There are soft-touch surfaces where there used to be hard plastic and a lighter look thanks to two-tone materials. Front occupants will also find 30-mm more shoulder room and 100-mm more legroom.
Second-row accommodations include more room and easier child seat installation. The seats are 25-mm higher for better visibility out the front and yet there is still plenty of headroom.
The centre tunnel is lower and the seat backs fold flat with the simple tug of a lever in the cargo area, which is 12% larger despite the more compact exterior. There are 505 litres of space behind the second row and a roomy divided carrier beneath the cargo floor.
Power is supplied by the FB25NA boxer (horizontally-opposed) four-cylinder engine displacing 2.5-litres and sending 170-horsepower to all four wheel via a six-speed manual or new CVT (Continuously Variable Transmission) automatic. This is the same engine used in the new Subaru BRZ sport coupe.
The 2014 Forester Turbo gets the FA20DIT engine with Direct Injection and CVT only. This one produces a hefty 250-horsepower and 258 lb-ft of torque, compared to 224 hp and 226 lb-ft from the outgoing version.
It also boasts considerable improvement in fuel economy. It is too early for official ratings but Subaru expects them to in the range of 10.2 L/100 in the city and 8.4 on the highway compared to 12.4 and 9.8 for the current Forester.
Similar gains have been made in performance. Thanks to the new CVT, which replaces the aged four-speed automatic offered previously, the Forester with the base engine accelerates from 0-to-97 km/h (60 mph) in 9.3 seconds compared to 9.9 for the current model and 6.2 compared to 7.4 for the turbo.
For comparison purposes the V-6 Porsche Cayenne takes 6.1 seconds. The CVT remains my least favorite type of transmission design, but there is no arguing with its efficiency.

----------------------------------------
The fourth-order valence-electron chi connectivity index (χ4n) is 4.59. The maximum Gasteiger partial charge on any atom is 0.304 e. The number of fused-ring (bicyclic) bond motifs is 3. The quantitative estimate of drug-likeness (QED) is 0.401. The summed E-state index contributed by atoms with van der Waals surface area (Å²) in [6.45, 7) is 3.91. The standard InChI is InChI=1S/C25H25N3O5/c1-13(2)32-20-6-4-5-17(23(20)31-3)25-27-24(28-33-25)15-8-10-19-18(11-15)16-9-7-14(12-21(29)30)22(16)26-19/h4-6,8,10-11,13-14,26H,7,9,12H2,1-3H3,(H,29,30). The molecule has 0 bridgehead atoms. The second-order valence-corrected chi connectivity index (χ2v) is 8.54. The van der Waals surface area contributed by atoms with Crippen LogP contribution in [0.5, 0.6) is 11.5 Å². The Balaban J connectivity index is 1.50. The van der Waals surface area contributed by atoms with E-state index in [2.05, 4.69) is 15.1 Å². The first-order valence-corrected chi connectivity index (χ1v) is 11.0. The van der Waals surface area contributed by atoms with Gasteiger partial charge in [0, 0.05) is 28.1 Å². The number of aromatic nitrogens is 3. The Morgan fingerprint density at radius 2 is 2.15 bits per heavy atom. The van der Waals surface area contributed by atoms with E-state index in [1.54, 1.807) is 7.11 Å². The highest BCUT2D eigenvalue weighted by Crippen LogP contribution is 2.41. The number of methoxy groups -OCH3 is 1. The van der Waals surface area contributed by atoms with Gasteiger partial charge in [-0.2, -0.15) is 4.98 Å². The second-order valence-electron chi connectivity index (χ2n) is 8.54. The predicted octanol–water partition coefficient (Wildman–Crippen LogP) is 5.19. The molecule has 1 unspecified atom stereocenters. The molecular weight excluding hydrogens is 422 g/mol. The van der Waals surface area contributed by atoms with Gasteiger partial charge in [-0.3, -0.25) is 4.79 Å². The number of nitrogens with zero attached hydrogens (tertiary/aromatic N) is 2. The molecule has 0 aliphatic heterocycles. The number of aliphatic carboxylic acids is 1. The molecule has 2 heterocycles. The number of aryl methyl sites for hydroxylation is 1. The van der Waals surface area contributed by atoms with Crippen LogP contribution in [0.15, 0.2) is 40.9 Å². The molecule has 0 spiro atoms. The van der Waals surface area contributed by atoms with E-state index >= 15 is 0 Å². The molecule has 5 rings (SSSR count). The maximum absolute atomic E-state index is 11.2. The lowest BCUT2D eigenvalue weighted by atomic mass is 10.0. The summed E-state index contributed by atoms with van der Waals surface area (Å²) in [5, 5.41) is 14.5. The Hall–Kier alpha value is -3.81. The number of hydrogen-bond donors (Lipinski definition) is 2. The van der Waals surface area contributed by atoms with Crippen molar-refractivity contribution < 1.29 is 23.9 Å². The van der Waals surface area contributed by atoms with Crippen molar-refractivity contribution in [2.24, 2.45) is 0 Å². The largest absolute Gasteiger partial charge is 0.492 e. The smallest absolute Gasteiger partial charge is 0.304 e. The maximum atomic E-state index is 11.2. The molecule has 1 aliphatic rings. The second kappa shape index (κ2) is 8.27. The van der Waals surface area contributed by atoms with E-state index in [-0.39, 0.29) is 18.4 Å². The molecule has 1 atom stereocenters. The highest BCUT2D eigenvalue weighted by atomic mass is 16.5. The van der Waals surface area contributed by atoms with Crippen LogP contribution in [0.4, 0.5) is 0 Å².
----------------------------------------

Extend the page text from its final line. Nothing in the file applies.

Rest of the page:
That new transmission comes with Si drive when coupled to the turbo engine. There are three modes: Intelligent, Sport and Sport Plus.
Paddle shifters allow you to pretend it is a conventional automatic with six simulated speeds in I and S modes and eight in S .
New AWD capability
The all-wheel-drive system features a new X-Mode, which offers considerable advantage on slippery surfaces. Still a slip and grip system, it detects and reacts to a loss of traction much more quickly than competitive systems, something we were able to experience firsthand.
Basically it operates under 40 km/h with a second and more intense mode under 20 km/h. Think of X for Extra slippery.
For the various driving programs on the off-road, handling and high-speed courses Subaru supplied a Honda CR-V, Hyundai Tucson, Toyota RAV4 and current model Forester for comparison purposes, and it fared more than well.
There are a number of other significant advances in the new Forester too numerous to get into here:
•Pre-collision adaptive cruise control
•Pre-X throttle which shuts off power if it detects Drive has been engaged instead of reverse as when backing out of a garage, for example
•Lane departure warning system that uses a camera instead of radar to more accurately differentiate between objects.
•Subaru’s new Eye-Sight system
•A 100-mm multi-function display that can be set to remember and remind re birthdays, anniversaries and other important dates.
•A new power tailgate that can be preset to open to a specific height and will automatically reverse when going up or down if it encounters an object.
Unless you own a current model, you might have to look closely to identify a 2014 Forester. But it is certainly worth a closer look.